Though Dilip Kumar’s autobiography has the informality of a diary rather than a serious memoir, it is still precious.
The Substance and the Shadow
Udaya Tara Nayar
Hay House India
Rs. 600 PP 450
Even an indifferently written book on Dilip Kumar would have been welcome — he is such a colossus and has been such a great influence on generations of actors that his life and work demanded to be documented. To sort out the truly significant from a mountain-high heap of achievements, to decide which anecdote to include and which to reject, must have been very tough for Dilip Kumar’s wife Saira Banu and journalist Udaya Tara Nayar, who put it all together.
But writing an account of a life so rich, and a career so blessed, perhaps needs a detachment that neither of them have. The words come out in a gush. Those who are clued into the working of Bollywood would know a lot of what is recorded in the book, from fanzines and the grapevine. And they would wonder more about what was left out. Also, would it have been better to have the whole story told in greater detail over two or even three volumes, rather than cramming too much into one? The cineaste would like to read more about the making of the star’s films; trivia junkies would like to check the true or false of what they have gathered from various sources.
When the world of movie fans treats Dilip Kumar with such reverence, is it possible to write a truly honest autobiography? Can anyone be ruthless enough to ignore the impact of spilled confidences on those who might want to keep their part of the shared experience secret? Dev Anand’s autobiography (Romancing With Life), that was published a few years ago, was unsatisfactory because the tone bordered on the boastful, and it skirted around episodes in his life that had already created controversy in the media. Dilip Kumar’s book has the same failings. When there was undoubtedly more to tell, a large chunk of it has ‘Reminiscences’ from dozens of people, who obviously have the kindest things to say. Saira Banu’s foreword is adoring, as was only to be expected, and there are peculiar revelations like Dilip Kumar’s imitation of Helen’s cabaret Monica, O My Darling, or his fixing a broken rack in a fridge with a clothes hanger.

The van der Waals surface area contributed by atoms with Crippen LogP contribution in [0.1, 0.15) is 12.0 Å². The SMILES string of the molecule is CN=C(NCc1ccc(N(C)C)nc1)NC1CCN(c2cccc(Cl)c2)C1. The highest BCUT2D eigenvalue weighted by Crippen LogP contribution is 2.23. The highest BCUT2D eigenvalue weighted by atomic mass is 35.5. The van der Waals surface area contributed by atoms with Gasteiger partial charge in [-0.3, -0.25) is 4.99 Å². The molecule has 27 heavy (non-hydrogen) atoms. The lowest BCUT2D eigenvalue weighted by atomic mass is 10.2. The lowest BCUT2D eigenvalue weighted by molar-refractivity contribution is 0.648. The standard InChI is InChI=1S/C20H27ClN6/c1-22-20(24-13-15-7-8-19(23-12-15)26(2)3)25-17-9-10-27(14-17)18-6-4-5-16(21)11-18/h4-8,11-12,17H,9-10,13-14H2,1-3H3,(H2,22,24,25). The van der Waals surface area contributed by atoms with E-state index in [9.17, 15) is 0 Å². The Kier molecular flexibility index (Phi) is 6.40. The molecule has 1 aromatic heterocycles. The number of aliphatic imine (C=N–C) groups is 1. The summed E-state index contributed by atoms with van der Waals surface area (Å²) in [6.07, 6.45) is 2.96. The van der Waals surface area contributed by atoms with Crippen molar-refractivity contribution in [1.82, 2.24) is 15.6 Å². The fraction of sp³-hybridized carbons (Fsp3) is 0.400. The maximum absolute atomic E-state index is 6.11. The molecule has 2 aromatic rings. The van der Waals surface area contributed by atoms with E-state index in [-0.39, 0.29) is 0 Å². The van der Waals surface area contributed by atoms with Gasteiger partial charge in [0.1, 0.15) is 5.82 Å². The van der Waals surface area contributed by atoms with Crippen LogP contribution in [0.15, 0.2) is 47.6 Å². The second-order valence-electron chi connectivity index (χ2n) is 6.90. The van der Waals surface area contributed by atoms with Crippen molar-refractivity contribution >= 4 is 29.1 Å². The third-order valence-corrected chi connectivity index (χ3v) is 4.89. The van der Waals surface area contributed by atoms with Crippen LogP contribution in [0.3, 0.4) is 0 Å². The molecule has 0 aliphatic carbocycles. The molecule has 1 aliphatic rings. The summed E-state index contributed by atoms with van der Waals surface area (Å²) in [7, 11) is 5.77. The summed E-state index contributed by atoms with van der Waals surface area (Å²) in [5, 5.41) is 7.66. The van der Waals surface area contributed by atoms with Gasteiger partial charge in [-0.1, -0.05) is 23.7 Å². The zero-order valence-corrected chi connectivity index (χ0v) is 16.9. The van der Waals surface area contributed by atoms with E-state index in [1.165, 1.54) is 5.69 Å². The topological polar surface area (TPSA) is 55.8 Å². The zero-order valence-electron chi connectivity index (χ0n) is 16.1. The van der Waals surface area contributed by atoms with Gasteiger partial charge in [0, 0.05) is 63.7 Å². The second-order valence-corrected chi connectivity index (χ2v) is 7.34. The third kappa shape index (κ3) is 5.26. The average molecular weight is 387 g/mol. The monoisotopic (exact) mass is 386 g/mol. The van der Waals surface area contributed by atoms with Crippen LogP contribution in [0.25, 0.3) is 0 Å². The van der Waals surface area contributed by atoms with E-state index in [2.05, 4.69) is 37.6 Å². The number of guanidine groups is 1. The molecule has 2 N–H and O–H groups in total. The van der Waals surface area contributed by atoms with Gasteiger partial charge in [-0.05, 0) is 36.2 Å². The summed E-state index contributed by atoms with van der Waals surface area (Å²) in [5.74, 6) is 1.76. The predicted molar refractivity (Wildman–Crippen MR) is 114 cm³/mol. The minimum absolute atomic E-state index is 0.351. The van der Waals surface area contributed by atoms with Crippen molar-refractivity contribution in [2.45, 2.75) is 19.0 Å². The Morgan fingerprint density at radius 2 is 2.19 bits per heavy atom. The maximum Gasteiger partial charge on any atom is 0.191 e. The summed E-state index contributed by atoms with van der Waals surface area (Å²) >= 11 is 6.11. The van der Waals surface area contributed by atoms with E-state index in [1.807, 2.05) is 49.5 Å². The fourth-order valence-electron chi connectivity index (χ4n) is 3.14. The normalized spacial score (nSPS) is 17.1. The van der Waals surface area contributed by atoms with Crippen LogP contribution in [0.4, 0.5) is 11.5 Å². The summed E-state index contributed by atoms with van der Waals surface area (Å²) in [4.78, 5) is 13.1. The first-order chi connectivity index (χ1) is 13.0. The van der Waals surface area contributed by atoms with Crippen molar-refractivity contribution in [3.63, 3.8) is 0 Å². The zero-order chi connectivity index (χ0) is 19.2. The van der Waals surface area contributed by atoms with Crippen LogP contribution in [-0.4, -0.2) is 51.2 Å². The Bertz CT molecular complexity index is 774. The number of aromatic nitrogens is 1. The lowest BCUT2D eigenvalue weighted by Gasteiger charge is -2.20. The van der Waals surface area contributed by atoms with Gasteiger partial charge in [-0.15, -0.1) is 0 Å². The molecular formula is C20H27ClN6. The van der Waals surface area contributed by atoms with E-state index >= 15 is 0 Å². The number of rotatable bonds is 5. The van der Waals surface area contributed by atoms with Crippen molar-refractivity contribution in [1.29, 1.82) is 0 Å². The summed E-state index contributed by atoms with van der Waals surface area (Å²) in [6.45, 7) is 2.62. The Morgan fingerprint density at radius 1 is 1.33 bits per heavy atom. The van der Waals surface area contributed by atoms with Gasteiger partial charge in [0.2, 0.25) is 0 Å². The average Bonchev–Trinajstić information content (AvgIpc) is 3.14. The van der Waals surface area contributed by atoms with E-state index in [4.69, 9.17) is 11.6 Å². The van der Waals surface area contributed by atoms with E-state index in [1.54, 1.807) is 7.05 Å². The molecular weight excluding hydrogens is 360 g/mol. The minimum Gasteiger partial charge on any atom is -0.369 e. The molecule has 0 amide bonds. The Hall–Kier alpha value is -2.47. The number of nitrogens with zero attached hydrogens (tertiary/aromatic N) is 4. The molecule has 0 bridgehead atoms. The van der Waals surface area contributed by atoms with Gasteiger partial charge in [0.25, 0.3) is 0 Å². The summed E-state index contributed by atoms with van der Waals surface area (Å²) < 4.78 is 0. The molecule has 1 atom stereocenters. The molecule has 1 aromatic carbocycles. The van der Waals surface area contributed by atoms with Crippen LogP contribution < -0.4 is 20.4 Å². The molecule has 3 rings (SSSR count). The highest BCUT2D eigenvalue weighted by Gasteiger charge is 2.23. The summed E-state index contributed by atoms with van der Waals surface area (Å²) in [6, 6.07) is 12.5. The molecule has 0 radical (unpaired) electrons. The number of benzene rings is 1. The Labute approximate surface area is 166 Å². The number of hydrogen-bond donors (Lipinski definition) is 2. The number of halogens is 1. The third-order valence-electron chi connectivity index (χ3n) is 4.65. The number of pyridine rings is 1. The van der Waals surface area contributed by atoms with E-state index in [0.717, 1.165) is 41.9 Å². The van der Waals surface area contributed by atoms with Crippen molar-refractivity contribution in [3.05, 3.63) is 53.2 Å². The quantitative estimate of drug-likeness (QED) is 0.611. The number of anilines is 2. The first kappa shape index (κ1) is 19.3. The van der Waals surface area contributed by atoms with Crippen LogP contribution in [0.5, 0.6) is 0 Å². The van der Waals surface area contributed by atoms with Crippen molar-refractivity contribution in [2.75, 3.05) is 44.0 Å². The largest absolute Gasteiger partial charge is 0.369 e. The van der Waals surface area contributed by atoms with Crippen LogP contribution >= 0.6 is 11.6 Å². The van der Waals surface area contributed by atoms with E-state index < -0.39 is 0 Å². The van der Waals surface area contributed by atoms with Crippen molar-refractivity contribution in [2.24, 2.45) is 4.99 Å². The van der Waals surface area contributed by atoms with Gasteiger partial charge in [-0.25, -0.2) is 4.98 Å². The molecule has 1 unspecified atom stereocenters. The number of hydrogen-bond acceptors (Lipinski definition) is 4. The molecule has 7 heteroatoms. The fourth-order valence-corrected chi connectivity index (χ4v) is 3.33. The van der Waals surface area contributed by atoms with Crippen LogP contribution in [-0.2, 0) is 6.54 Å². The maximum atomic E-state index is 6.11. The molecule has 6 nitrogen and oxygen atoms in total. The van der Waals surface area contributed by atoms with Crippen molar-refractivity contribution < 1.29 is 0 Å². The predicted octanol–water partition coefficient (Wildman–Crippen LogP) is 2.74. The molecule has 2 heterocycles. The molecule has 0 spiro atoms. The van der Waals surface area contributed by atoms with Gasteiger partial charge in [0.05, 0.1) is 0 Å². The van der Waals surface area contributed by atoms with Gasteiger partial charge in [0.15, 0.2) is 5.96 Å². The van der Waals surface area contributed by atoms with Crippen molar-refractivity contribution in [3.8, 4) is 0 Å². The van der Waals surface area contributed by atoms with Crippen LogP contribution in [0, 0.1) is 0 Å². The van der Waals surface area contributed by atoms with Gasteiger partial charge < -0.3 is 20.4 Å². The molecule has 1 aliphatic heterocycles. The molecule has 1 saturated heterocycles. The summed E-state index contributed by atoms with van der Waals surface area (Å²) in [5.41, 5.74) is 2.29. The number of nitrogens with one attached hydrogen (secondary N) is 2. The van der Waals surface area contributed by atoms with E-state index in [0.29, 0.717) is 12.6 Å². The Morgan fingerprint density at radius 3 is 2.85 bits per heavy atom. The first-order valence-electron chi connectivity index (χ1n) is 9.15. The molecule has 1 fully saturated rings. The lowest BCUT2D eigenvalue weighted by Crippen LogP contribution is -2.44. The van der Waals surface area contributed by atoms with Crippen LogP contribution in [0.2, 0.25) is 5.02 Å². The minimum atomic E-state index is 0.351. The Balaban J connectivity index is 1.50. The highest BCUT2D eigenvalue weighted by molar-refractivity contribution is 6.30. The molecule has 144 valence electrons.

His account of the early years of his life is narrated vividly. It creates charming word pictures of his childhood in Peshawar. There is a lot about his craft and his ‘method acting’. It was said about him that he practically directed his films. Waheeda Rehman even lets that out, when she says, “It was a mystery to me why Dilip Kumar did not give his name as director in the film credits when all the hard work behind the camera was being done by him, motivating both the technicians and artistes to give their best.”
It is also known that his many tragic roles that earned him the label King of Tragedy messed with his mind. He was advised by a British psychiatrist to do some lighter roles, that resulted in the swashbuckling adventure, Azaad. There are some more details of films like Kohinoor, Devdas, Naya Daur, Mughal-e-azam, Ram Aur Shyam, Gunga Jumna (“essentially my baby”) and the later films like Shakti, Kranti and Saudagar. But these just serve to whet the appetite for more.
Dilip Kumar’s sense of humour comes through in the book (the hilarious episode of actor Mukri creeping into his bed), as much as his emotional attachments (he was shattered to hear of Raj Kapoor’s death.) He is quite open about the problems with members of his family (the legal hassles with his brothers are in the news): “I felt completely out of sync with my brothers and sisters who were becoming increasingly concerned only with their comforts... which they did not hesitate to ask me to provide.”
The great romances of his life — Kamini Kaushal, Madhubala, the Asma (second marriage) scandal — are dismissed without much ado. Saira Banu deservedly gets fulsome words of admiration; the marriage lasted so long and is considered among the happiest in Bollywood, and it could not have been easy to live with a legendary star, though she describes him as having an “unaffected simplicity and the complete absence of ego” (which is a little difficult to believe). The book is readable, but it has the informality of a diary rather than a serious memoir. Still, it is a precious addition to the Bollywood bookshelf — at least it all comes from the star himself and the words are not recycled.
(Deepa Gahlot, Head Programming, Theatre & Film, National Centre for Performing Arts, Mumbai)